Tag Archive | National Trust

Susana’s Adventures in England: Brockhampton Estate

Much thanks to Heather King for providing transportation and companionship, as well as the infamous super dog Roxy, and not least, to Cora Lee, who formed the fourth part of our party.

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Lower Brockhampton is a timber-framed manor house dating back to the 14th century. The manor house is surrounded by a moat and entered by a newly-restored gatehouse. The estate includes 1000 acres of farmland and 700 acres of woodland. The ruins of a Norman church are also located on the property.

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The manor house was probably built from timber sourced from the estate itself, and the history of the house is intimately connected to the rich wooded landscape that it sits within.

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Making good use of the estate’s productivity was the secret to the continued wealth of the family that lived here. We know from ancient seeds and pollen found during archaeological excavations that in medieval times cereal crops were grown near the manor house, to the north of the moat.

chinacabinet-copyOver the years the house was adapted by each successive generation that lived here, the original medieval great hall had an upper floor inserted into it by the Barneby family, in order to accommodate their many children.

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As society changed it became more important for the owning family to live separately from their servants and estate workers. Eventually in the Georgian period, and under the care of Bartholomew Barneby, the owning family moved out from the ancient timber framed building and into a grander mansion house at the top of the estate.

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From the eighteenth century onwards the timber framed manor house was home to estate workers such as Joseph Cureton and his family. Joseph was the estate wagoner in the nineteenth century. He cared for the horses that carried out much of the heavy work on the farms and woodland that makes up Brockhampton estate.

In 2010, the National Trust undertook a major restoration project to the house using traditional wattle and daub building methods.

example of wattle and daub

example of wattle and daub

The site of the medieval village of Studmarsh is thought to be located in the estate. In 2012, an archaeological dig unearthed the foundations of two buildings that may have been part of the village.

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Rolling green parklands and ancient woods surround the charming Brockhampton Estate. Situated on 687 hectars (1,700 acres), Brockhampton has been a farming estate for nearly 1,000 years. At the heart of the estate lies the romantic timber-framed manor house dating back to the late 14th century, and the ruined Norman chapel. To arrive here one must first cross the picturesque moat and enterer via the gatehouse, built in 1530-40. Today, Brockhampton Estate is not only a time capsule for visitors, but the grounds also provide an idyllic setting for 40 residential houses and cottages.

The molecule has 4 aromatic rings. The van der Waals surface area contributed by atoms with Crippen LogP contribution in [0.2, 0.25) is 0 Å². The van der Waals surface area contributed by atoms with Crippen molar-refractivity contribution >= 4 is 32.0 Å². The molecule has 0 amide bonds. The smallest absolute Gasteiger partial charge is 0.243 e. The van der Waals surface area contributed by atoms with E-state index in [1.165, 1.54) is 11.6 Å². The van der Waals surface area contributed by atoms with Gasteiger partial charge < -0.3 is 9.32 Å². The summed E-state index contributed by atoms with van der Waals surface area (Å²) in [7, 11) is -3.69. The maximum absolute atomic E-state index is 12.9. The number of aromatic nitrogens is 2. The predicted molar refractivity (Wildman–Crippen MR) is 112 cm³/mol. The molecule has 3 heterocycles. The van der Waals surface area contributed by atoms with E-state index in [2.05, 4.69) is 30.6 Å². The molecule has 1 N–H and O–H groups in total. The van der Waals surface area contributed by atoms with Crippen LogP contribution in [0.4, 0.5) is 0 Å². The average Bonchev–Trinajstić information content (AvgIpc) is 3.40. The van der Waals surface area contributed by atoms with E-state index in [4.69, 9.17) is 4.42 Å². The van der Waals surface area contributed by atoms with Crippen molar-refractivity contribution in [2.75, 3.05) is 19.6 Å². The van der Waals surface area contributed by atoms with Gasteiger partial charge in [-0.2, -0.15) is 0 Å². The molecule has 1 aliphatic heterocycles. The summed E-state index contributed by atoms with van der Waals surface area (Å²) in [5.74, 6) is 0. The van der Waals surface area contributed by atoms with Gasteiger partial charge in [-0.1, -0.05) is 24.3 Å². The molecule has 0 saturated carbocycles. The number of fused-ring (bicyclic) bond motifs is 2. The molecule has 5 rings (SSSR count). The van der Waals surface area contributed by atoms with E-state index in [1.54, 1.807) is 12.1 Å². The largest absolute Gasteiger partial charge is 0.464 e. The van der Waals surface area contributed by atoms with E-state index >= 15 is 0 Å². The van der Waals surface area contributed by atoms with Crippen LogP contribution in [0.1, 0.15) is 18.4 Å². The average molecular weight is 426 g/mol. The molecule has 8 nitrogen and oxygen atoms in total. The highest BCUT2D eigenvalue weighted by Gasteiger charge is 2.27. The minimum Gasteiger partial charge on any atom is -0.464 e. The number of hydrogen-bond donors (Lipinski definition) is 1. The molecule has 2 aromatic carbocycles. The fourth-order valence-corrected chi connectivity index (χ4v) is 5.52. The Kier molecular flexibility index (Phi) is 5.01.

Gate

Gate

The grounds of Brockhampton Estate feature ancient trees, the picturesque Lawn Pool, and numerous sculptures depicting of the history of Brockhampton and the local area. Native wildlife is bountiful on the Estate, and every effort has been made to preserve and enhance habitats. This is particularly apparent in the ancient woods, where less common species can be found by the patient observer, including the scarce lesser spotted woodpecker and noctule bat.

brockhampton-3The Estate runs traditional livestock breeds, such as Hereford cattle and Ryeland sheep. However the main point of sustainability lies in the conservation and preservation of the traditional orchards. The Estate boasts some magnificent orchards, some of the most extensive in the National Trust’s care. Over 50 hectares (124 acres) is dedicated to trees bearing cherries, apples, pears, damsons and quince. The orchards are rich in bird, mammal and insect life, and provide habitats and forage for many important species. Two rare species have made the orchards their home, the mistletoe weevil and the noble chafer beetle. The orchards are part of an ongoing restoration project, and over the winter of 2011 a further 75 fruit trees were planted.

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Keeping true to the history and spirit of Brockhampton Estate, a monthly farmers’ market is held on the grounds. All produce sold is produced in the local district. The Estate also hosts an annual “pick your own” event in early September where visitors can bring a bag to fill with treats from the orchard.

https://en.wikipedia.org/wiki/Brockhampton_Estate

https://www.nationaltrust.org.uk/brockhampton-estate/features/600-years-of-history-revealed-in-brockhampton-moated-manor-house

https://intofarms.org/brockhampton-estate/

Author Cora Lee coming up the stairs of the gatehouse

Author Cora Lee coming up the stairs of the gatehouse

More photos on my Pinterest board.

Susana’s Adventures in England: Hanbury Hall

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Hanbury Hall and the Vernon Family

Originally built by the wealthy chancery lawyer Thomas Vernon, in the early 18th century, Hanbury Hall was the home of the Vernon family for nearly 250 years before it passed into the hands of the National Trust. Hanbury is the first of the National Trust’s properties in the West Midlands to have received a “green” make-over. Today, services such as electricity and water are brought in, but the goal is for the property to be as self-sufficient as possible, much as estates were meant to do in years past, producing meat, dairy, fruit, and vegetables for their households.